So you followed the quick start I posted earlier, and you’re thinking “So what? What good is IronRuby and DLR to me?” The DLR provides an extensible, powerful way to add scripting capabilities to your application. Let’s take a look at how IronRuby and C# can really interact. We’ll create an “IronLogo” application, consisting of a windows form we can draw on utilizing a simple DSL implemented in Ruby. Commands can be loaded via a file or through a console.
Our bulk of our application is actually going to be in C#, the details aren’t important, but let’s take a quick look at the class definition.
I’ve hidden a lot of the cruft, but the important things here are the TurtlePoint property that holds a Point object of the turtle’s current location, and the MoveTurtle method. What we’re going to want to do is take the current turtle’s location and move some offset. Of course we don’t have to write some complicated command parser, so we’re going to use IronRuby and the DLR to handle all the heavy lifting. Let’s take a quick look at the application’s Main method:
1 static void Main()
6 LogoWindow logowin = new LogoWindow();
8 IScriptEngine ruby = IronRuby.GetEngine(IronRuby.CreateRuntime());
10 Dictionary<SymbolId, object> globalvars = IronRuby.GetExecutionContext(ruby.Runtime).GlobalVariables;
11 globalvars[SymbolTable.StringToId("logowin")] = logowin;
13 IScriptScope IronLogoScope = ruby.Runtime.CreateScope();
15 ruby.Execute(IronLogoScope, ruby.CreateScriptSourceFromString(Properties.Resources.IronLogoRuby, SourceCodeKind.File));
17 logowin.PassScopeAndEngine(IronLogoScope, ruby);
You can see a lot of the same stuff happening here as you did in the quick start, though there are some subtle differences. First, if you look at line 11 you can see that we’re actually assigning a global variable to the reference to our windows form. That’s right, our Ruby code will be able to access our Window form object directly, all though the magic of the DLR! Also, on line 13, I create a scope using the Runtime property of the engine, this is important as this will create a scope that has references to the right engine, context, and so forth. We learned from the quick start about the IScriptEngine.Execute command, but what are we running on line 15? Why, it’s an embedded text file that contains our ruby code that implements the DSL! Would you believe it’s only 15 lines? See for yourself:
1 def up(steps=1)
2 $logowin.MoveTurtle($logowin.get_TurtlePoint.X, $logowin.get_TurtlePoint.Y – steps)
5 def dn(steps=1)
6 $logowin.MoveTurtle($logowin.get_TurtlePoint.X, $logowin.get_TurtlePoint.Y + steps)
9 def rt(steps=1)
10 $logowin.MoveTurtle($logowin.get_TurtlePoint.X + steps, $logowin.get_TurtlePoint.Y)
13 def lt(steps=1)
14 $logowin.MoveTurtle($logowin.get_TurtlePoint.X – steps, $logowin.get_TurtlePoint.Y)
Here you can see we’re defining four methods, they take a parameter called “steps” (which defaults to one) and then accesses the main form object through the global variable and calls the MoveTurtle method, as well as accessing the TurtlePoint method (remember that properties are really just syntactic sugar/metadata for method pairs, so we’re actually calling the get method directly).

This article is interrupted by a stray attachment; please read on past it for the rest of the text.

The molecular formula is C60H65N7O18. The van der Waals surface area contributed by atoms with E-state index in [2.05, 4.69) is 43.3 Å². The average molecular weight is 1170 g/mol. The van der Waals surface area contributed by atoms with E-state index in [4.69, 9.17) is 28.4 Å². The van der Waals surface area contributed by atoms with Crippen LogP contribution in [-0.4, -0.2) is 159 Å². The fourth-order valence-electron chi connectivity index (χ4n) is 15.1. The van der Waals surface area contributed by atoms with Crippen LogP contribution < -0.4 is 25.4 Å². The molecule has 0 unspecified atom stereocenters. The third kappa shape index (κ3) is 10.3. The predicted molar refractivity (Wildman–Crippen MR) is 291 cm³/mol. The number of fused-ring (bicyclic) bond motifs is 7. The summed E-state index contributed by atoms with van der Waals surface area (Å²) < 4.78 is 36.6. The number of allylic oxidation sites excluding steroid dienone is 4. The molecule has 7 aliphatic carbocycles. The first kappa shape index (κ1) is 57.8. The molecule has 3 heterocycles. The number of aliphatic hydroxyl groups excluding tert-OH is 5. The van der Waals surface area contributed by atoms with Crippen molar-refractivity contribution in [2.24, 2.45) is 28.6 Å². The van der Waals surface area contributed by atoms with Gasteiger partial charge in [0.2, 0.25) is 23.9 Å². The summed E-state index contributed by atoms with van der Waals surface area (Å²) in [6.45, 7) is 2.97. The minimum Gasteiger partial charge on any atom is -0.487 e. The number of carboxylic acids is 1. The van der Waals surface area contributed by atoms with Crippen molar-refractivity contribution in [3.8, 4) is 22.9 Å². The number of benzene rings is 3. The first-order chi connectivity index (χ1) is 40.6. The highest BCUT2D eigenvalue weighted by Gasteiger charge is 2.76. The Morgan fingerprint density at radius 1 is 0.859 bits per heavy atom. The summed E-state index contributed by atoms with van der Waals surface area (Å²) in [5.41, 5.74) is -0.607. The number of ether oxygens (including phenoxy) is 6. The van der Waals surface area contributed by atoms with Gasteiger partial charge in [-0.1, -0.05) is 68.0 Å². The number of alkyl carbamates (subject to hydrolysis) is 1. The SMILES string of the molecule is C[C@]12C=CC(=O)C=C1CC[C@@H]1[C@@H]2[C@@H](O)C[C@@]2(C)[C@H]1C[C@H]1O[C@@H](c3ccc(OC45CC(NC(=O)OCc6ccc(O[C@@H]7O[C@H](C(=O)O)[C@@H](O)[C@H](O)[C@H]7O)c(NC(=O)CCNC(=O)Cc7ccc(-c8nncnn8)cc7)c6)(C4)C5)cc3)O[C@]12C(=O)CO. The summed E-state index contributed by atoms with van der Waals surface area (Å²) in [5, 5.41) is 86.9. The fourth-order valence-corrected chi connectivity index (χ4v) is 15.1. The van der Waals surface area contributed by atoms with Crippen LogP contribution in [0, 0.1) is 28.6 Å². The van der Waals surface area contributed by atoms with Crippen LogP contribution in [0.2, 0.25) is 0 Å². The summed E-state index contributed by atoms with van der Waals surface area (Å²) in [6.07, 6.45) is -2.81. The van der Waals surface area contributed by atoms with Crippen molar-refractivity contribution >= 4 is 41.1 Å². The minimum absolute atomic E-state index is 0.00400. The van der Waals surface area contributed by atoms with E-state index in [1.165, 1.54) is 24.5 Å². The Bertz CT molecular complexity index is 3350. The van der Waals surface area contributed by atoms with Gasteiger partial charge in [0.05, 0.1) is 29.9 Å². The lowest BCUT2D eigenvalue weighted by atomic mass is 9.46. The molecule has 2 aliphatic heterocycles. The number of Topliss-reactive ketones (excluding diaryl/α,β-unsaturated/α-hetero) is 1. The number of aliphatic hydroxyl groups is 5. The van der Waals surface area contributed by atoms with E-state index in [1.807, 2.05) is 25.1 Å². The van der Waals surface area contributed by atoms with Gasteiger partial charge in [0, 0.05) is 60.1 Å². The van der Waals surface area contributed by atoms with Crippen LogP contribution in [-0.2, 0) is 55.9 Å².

The other bit of trickery in the Main method is on line 17, this is where I pass both my engine and the scope that the above Ruby script was executed in, to the LogoWindow form.
Let’s take a look at what we can do in the LogoWindow form since we have a reference to our scripting engine and scope. Let’s say we want to be able to load a script of our DSL and have the application run it. Let’s create a text file that looks like so:
As you can see, what it really consists of is just calls of the methods we defined above, let’s see how we load such a file in the application:
147 private void applyIronLogoScriptToolStripMenuItem_Click(object sender, EventArgs e)
149 OpenFileDialog ofd = new OpenFileDialog();
150 ofd.Filter = “IronLogo Files (*.ilogo)|*.ilogo|All Files (*.*)|*.*”;
151 ofd.Title = “Apply An IronLogo File…”;
152 if (ofd.ShowDialog() == DialogResult.OK)
154 this.scriptengine.Execute(this.scriptscope, this.scriptengine.CreateScriptSourceFromFile(ofd.FileName));
Thats…. it really. See how simple that is? Loading the file results in our methods being executed and our Turtle being moved:
Yay for the power of the DLR! What if we want to be more interactive though? We actually want to open a console and let people run the commands interactively. No fear, with the DLR that’s easy as well! Since this is a Windows application first, we do need to import a couple of external Windows API funcitons, namely AllocConsole and FreeConsole. Once we do that we can then create a console window and tell the DLR to open a Ruby console in it. There’s some Threading trickery going on that I’ll spare you from, but the method for actually opening a console looks like this:
1 private void RunConsole()
3 if (AllocConsole())
5 this.consoleopen = true;
6 Ruby.Hosting.RubyCommandLine rubycommandline = new RubyCommandLine(new Ruby.Runtime.RubyContext(ScriptDomainManager.CurrentManager));
7 Microsoft.Scripting.Shell.SuperConsole superconsole = new Microsoft.Scripting.Shell.SuperConsole(rubycommandline, this.scriptengine, true);
8 rubycommandline.Run(this.scriptengine, superconsole, new Ruby.Hosting.RubyConsoleOptions());
11 lines of code…and the real heavy lifting is only done in three of them. Wow. All that work, done for us. What you end up with after that is something that looks like this:
There you have it, a simple implementation of LOGO as a DSL in Ruby, running on the DLR, interoperating with our C# code. I’ve uploaded the above application to CodePlex for your enjoyment.